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May 22, 2023
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Financial News


May 23, 2023


No debt ceiling agreement, but Biden and McCarthy call White House talks productive

WASHINGTON (AP) — President Joe Biden and House Speaker Kevin McCarthy say they and their lead negotiators have had a productive meeting at the White House on the impasse over the government’s debt ceiling. Yet there was no agreement Monday as Washington races to strike a budget compromise and raise the nation’s borrowing limit in time to avert a potentially devastating federal default as soon as next week. Despite the lack of movement toward a possible agreement, both men appeared upbeat as they face a deadline, as soon as June 1, when the government could run out of cash to pay its bills.

Car seats and baby formula are regulated. Is social media next?

The U.S. surgeon general is warning there is not enough evidence to show that social media is safe for young people. Dr. Vivek Murthy is calling on tech companies, parents and caregivers to take “immediate action to protect kids now.” With young people’s social media use “near universal” but its true impact not fully understood, Murthy is asking tech companies to share data and increase transparency with researchers and the general public. He asks policymakers to address the harms of social media the same way they regulate things like car seats, baby formula and other products children use.

8 tips for parents and teens on social media use — from the U.S. surgeon general

Dr. Vivek Murthy, the U.S. surgeon general, is calling for “immediate action” by tech companies and lawmakers to protect kids’ and adolescents’ mental health on social media. But after years of middling and insufficient action by both social media platforms and policymakers, parents and young people still bear most of the burden. They’re having to navigate the fast-changing, often harmful world of secretive algorithms, addictive apps and extreme and inappropriate content found on platforms such as Instagram, TikTok and Snapchat. The surgeon general’s tips include creating “tech-free zones” — such as meal times and nighttime.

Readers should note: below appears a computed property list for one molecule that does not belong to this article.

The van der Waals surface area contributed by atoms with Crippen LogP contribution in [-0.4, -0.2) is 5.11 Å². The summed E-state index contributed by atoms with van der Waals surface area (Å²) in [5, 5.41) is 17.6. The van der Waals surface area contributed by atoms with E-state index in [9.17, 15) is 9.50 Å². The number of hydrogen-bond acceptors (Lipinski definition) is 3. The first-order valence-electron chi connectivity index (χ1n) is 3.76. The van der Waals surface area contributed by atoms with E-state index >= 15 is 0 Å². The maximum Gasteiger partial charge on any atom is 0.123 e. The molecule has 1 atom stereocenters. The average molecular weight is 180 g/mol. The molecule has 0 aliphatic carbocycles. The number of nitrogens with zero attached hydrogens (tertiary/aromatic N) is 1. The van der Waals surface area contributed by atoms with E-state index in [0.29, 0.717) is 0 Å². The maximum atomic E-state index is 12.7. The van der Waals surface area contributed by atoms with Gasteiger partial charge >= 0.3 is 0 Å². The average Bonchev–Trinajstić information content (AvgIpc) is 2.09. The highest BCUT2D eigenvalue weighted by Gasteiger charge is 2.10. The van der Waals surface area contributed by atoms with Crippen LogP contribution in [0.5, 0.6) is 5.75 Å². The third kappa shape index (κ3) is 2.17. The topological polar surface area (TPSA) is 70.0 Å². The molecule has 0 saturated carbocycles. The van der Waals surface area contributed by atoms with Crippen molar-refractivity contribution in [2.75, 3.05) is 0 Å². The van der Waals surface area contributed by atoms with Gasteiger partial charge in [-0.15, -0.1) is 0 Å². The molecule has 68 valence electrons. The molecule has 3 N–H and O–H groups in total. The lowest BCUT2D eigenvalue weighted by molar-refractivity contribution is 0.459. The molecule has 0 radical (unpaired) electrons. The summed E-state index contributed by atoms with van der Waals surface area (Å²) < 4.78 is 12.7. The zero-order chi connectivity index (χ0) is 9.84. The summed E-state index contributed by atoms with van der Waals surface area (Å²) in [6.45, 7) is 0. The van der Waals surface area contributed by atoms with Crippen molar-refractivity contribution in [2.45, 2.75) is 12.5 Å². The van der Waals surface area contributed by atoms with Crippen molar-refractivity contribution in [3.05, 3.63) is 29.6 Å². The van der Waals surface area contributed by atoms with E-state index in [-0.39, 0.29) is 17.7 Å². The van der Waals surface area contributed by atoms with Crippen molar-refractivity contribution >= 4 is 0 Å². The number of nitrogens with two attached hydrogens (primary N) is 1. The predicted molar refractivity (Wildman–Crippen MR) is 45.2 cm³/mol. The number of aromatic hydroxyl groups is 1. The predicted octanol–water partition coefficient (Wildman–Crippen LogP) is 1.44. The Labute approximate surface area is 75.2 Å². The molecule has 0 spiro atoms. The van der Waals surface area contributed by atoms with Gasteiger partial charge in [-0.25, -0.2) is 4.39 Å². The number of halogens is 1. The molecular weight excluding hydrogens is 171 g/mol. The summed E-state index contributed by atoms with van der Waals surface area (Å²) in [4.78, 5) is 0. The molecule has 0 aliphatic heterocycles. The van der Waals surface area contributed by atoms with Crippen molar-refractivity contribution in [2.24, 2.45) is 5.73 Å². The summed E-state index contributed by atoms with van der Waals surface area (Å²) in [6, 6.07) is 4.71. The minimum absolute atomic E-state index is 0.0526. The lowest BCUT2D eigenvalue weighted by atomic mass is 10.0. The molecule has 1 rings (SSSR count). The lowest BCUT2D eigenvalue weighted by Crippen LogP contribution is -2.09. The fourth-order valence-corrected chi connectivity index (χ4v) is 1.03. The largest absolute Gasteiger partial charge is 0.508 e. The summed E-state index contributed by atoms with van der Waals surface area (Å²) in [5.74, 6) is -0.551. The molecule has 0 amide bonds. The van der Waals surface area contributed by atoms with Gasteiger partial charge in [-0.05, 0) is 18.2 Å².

UK economy to avoid recession but inflation still a worry, IMF says

LONDON (AP) — The International Monetary Fund says the British economy will avoid falling into recession this year. In upgraded growth forecasts released Tuesday, the Washington-based IMF said domestic demand had proven more resilient than anticipated in the face of a surge in energy costs. The IMF now thinks the British economy will grow by 0.4% this year, up from its previous prediction of a 0.3% decline. The forecast aligns with that from the Bank of England, which also upgraded its economic outlook this month. But the IMF also says inflation is likely to remain stubbornly high over the coming years.

Stock market today: Wall Street futures tick down after US debt talks fail to break impasse

Wall Street dipped modestly in premarket trading after more talks in Washington on government debt ended with no deal to avoid a potentially jarring default. S&P 500 futures were off less than 0.2% before the bell Tuesday, while futures for the Dow inched down about 0.1%. U.S. markets finished modestly lower on Monday after Congress and the White House negotiated over Republican demands to cut social programs in exchange for agreeing to raise the amount the government can borrow. Shares of home improvement chain Lowe’s fell 1.5% early Tuesday after it trimmed its forecast for the year.

Street traders offer a better bargain than stores as Zimbabwe’s currency crumbles